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In Conversation With The Artist

'I am no one without I' - Thabiso Charles Kholobeng

‘My work evokes emotions, movement, space, time, perceptions and stigmas. In the body of my work I am trying to take back my pride and identity of being a squint in my society’ said Kholobeng in our conversation about his work of art.

‘My work evokes emotions, movement, space, time, perceptions and stigmas. In the body of my work I am trying to take back my pride and identity of being a squint in my society’ said Kholobeng in our conversation about his work of art.

Looking at Kholobeng’s work, one is ought to question the creative process involved behind his art making. He uses his squint eye to communicate with his outside world. His art is informed by a hazy visual fundamental nature of depiction. In his work, the viewer is invited to become a squint provisionally, as he engages with Kholobeng’s fine art.

For Thabiso Kholobeng, the association of greys and blacks in his silkscreen prints make it suited to an aesthetic that registers the acquaintance of vision as much as it plays with the filtering of experience and the materialization of memory. The world of Kholobeng is drawn with some profound memories of his childhood – having being called names, mocked and significantly isolated from other children from just merely having a squinted eye. ‘I remember as a child I used to be judged and overlooked as I couldn’t see things the way a normal person does because of my eye-sight problems. But as I grow older I realized that through my art I have an authority to change the perceptions and the isolation I endured from the society for the best of my childhood’ recalls Kholobeng.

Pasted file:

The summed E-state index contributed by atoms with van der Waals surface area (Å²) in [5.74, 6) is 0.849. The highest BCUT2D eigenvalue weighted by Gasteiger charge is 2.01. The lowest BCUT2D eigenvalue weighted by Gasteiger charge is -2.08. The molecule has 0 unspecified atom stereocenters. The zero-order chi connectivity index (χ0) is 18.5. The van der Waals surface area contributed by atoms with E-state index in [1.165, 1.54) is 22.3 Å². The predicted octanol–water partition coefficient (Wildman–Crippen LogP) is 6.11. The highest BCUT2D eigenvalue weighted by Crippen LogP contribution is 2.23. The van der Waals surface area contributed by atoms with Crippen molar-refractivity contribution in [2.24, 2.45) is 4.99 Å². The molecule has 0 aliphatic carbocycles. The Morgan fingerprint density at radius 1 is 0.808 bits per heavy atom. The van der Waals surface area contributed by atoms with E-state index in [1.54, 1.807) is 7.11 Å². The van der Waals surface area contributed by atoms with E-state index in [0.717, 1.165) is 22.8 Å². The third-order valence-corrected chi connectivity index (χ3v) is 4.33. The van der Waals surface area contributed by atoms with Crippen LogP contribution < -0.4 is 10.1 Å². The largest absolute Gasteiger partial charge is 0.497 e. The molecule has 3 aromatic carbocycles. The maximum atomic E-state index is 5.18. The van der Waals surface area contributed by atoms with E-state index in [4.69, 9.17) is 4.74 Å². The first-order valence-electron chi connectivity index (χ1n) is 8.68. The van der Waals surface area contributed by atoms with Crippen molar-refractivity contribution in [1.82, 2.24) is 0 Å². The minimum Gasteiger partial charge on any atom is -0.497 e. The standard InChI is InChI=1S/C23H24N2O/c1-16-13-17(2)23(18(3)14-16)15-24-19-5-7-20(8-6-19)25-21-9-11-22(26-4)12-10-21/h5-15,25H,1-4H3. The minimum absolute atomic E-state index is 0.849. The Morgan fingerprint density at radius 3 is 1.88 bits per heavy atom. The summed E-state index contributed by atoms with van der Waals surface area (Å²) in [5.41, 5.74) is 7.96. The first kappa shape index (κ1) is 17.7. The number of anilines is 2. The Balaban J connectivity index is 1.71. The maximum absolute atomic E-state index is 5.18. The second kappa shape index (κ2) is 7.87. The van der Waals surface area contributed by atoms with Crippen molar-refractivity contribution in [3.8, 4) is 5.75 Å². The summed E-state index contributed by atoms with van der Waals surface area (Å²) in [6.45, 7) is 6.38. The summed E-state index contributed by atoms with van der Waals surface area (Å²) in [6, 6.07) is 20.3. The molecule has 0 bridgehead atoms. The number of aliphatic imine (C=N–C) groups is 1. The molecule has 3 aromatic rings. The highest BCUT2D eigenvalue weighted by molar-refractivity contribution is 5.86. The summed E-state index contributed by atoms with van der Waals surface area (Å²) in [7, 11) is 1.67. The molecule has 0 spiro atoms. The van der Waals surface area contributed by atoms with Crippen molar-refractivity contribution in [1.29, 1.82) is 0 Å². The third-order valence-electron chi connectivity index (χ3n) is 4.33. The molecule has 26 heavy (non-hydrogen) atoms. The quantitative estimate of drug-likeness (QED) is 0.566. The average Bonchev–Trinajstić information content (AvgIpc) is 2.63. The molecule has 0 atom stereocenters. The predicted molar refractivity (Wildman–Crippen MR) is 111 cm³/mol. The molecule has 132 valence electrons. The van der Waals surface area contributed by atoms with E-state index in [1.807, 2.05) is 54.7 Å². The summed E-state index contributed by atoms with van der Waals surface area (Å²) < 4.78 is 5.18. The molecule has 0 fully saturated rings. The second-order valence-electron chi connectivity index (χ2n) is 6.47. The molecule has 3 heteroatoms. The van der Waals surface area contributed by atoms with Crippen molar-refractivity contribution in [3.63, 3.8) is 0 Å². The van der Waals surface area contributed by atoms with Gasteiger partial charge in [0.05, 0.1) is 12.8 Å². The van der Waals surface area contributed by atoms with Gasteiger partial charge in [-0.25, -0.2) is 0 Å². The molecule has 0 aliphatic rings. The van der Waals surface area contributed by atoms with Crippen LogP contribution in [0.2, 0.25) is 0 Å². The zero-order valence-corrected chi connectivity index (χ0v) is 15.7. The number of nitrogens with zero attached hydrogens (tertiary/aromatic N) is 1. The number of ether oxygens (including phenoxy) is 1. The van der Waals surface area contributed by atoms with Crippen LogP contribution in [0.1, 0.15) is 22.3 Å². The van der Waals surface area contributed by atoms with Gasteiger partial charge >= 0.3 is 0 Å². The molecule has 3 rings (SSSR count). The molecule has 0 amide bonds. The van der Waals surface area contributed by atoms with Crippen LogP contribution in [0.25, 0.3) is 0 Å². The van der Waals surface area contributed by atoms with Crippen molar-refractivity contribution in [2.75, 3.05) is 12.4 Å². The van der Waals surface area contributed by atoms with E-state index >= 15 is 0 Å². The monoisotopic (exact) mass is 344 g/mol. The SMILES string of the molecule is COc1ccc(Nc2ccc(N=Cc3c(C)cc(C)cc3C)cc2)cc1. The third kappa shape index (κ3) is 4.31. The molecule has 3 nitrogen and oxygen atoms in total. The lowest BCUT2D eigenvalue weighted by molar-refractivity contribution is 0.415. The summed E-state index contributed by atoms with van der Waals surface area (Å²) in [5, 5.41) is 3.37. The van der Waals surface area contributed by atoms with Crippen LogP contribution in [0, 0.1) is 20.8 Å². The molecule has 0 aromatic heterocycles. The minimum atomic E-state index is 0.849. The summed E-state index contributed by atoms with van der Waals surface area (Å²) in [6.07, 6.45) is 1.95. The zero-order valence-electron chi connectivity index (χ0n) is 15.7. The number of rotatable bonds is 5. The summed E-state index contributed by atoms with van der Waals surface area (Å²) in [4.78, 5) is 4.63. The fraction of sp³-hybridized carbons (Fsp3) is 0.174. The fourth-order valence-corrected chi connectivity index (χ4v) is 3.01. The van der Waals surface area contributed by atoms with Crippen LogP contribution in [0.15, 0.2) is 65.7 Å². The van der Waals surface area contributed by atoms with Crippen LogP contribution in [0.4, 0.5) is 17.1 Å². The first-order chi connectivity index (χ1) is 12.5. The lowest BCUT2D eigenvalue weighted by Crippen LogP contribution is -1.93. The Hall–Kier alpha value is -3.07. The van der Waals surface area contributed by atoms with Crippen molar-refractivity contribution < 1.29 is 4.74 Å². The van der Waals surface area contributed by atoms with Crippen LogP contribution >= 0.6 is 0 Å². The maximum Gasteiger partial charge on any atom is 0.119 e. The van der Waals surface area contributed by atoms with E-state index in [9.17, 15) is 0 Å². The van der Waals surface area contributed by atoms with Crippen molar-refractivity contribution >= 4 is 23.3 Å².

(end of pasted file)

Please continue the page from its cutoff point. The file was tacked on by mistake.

The philosophical insight and depth of his creativity bring fourth the objects in their universal implications. The subject matter strongly operates through the eye, expressing and conveying his state of feeling. The use of a silkscreen is a proper medium of his language. In this body of work entitled; ‘I Am No One Except I’ Kholobeng renders a straight forward message of his personal way of perceiving things. He intends to change the widely accepted assumptions of the society viewing squinted people as less human being. His business is not with the presentation of such stereotypical views but the communication of his emotional reaction to them.

‘I grew up a squint, so instead of looking outward I decided to look inward in terms of my subject matter and communicates how it feels to be a squint. The minute you look at my work you feel the bleary vision and you become a squint for that moment. It is amazing to see the respond I get from my audience’ added Kholobeng.

The rhythm of lines, massing of forms and grey tones most communicates successive stages in the artist’s mind. The repetition of the lines and figures in his images suggest pulse of shadows and movements, highlights and reflections and clarity of space and time. Emerging from the discipline of visual literacy and the aesthetic of silkscreen printmaking, Kholobeng uses his camera to document the domesticity and social life of the people he encountered.

Text by: Khehla Chepape Makgato,
Newtown, Jhb
August 2011

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